Zachary Ashford earned his writing chops as a journalist covering heavy metal bands for street press magazines and as a copywriter for a rock n roll radio station. Since those days, he’s done plenty, including operating as a freelance copywriter and editor. Nowadays, he writes fiction and teaches English and Literature in a high school.

You can find some of his nonfiction writing at Nerdbastards and Ozzy Man Reviews (under the name Chuck Steinway).

His fiction has featured in:
Dark Moon Digest 32/33
Kyanite Press Halloween Edition

Thanks so much for being a guest today, Zachary!

Be sure to check out his Sole Survivor and Sole Survivor II: Drop Bears on the Loose.  You can read my review of Sole Survivor here!

An uninhabited island… Several hundred hidden cameras… Ten contestants who think they’re stranded… One man employed to thin their numbers…

One predatory species determined to feed…

For the contestants of television’s latest prime-time reality show, the plane crash is a mere inconvenience on their way to fame and fortune. Unfortunately, there’s no rescue coming. Instead, the producers have other ideas, like watching them find the island’s killer creatures for themselves…

Like watching them die.

Tune in and discover who will be the Sole Survivor!

Book 6 in the Rewind-or-Die series: imagine your local movie rental store back in the ’70s, ’80s, and ’90s, remember all those fantastic covers. Remember taking those movies home and watching in awe as the stories unfolded in nasty rainbows of gore, remember the atmosphere and textures. Remember the blood.

Publication date: September 1st 2020 Links:  Amazon  |  Goodreads C amille’s father just inherited the family manor from his estranged un...

Publication date: September 1st 2020

Camille’s father just inherited the family manor from his estranged uncle, forcing her to leave her friends and city life just before her senior year of high school for the small town of Woodville, England. After seeing a strange old woman lurking on the estate grounds, she embarks on a mission to uncover the history of her new home.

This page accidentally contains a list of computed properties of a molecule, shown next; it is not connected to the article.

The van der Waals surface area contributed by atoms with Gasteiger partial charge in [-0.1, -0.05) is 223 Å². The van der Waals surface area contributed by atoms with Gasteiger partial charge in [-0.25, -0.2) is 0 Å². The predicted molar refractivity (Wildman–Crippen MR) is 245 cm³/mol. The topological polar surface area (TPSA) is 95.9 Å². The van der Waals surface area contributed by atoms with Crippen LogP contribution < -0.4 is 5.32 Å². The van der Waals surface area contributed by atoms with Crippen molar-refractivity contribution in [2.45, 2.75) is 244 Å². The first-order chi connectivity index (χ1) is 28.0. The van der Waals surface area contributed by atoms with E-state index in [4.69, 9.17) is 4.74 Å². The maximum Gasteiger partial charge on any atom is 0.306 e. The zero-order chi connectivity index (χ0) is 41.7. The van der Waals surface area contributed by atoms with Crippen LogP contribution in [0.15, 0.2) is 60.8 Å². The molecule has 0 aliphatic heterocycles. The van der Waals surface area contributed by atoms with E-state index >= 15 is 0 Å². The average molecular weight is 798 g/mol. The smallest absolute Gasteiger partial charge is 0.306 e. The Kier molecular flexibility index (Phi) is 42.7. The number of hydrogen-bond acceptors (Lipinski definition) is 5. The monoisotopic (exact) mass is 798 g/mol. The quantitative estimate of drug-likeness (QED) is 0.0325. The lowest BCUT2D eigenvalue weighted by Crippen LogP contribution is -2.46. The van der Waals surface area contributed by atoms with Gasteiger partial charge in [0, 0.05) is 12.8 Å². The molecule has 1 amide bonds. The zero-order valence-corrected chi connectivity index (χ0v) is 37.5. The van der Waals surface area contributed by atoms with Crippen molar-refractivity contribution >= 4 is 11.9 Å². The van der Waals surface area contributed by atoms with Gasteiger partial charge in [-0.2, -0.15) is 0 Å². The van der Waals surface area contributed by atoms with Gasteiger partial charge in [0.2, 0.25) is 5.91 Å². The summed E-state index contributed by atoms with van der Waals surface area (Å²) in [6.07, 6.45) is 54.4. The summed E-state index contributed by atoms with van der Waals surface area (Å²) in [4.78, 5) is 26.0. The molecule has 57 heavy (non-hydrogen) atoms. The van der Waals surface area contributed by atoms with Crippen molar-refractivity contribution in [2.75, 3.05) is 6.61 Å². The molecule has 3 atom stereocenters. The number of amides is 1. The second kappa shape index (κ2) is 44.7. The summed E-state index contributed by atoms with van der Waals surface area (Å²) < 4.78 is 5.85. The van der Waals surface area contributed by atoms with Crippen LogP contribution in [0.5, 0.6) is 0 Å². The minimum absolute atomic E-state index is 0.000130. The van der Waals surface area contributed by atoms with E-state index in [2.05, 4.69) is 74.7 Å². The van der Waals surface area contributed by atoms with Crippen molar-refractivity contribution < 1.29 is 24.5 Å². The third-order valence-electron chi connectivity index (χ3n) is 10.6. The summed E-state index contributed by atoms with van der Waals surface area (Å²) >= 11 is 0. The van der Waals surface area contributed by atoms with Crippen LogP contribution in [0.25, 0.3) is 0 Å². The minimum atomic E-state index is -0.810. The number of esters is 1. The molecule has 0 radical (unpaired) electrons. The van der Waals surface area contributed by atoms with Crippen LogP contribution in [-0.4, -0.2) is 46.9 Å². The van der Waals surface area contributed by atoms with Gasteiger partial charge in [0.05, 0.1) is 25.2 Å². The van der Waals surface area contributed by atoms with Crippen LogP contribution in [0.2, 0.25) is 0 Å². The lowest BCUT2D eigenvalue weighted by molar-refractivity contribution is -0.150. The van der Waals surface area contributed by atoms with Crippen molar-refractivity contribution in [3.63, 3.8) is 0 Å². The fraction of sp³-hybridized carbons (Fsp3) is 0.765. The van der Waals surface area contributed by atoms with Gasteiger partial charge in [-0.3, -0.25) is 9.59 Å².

What she finds is wilder than she could have imagined—the murder of her ancestor, Caleb LeRoux, on the same day his six-year-old daughter vanished without a trace. And an unforeseen connection to Camille herself, as the only female LeRoux born to the family in over two hundred years. With the help of her new school friends, Camille delves into the secrets of the manor, uncovering an all-encompassing truth that will change the entire course of her life—past, present, and future.

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Why Horror?
By Liz Butcher

Horror is one of those genres that people seem to either or love or hate—and as
someone who’s enjoyed all things horror since I was a little girl (strange, I know) I’d never really questioned why I love the scare so much. When you think about it, fear sounds like a strange thing to enjoy! Yet, the way I see it, there is an escapism in reading horror novels and watching scary movies. It provides us with a controlled environment to experience that fear with the knowledge that we can turn it off or put it down at the end and walk away. Sure, the masked figure stalking us through the streets or the dead girl crawling out of the television are terrifying, but we know that we’re safe and out of harms way no matter how caught up we get in the story. So why do we do this to ourselves? Because the real world can be scary—and I don’t think we’ve seen any better example of that than this recent year. With so much ugly hatred and violence, sickness and uncertainty, to say the past twelve months or so have been horrific is an understatement. Even if you live in a country that hasn’t been as directly impacted by these events as others, there’s no escaping the ripples.
We all feel it. See it. Fear it. And so in fictional horror, we find an outlet to allow us to process those emotions with the knowledge that we’ll be okay once it’s over. Even if we need to go to sleep with the light on, we know that there isn’t really a boogeyman under the bed or an entity lurking in the shadows… Or is there?


The last thing Jonah Sands expected on his thirtieth birthday was to have his life thrust into the hands of a dangerous, red-haired woman—or to be the only person in the world to survive an encounter with her.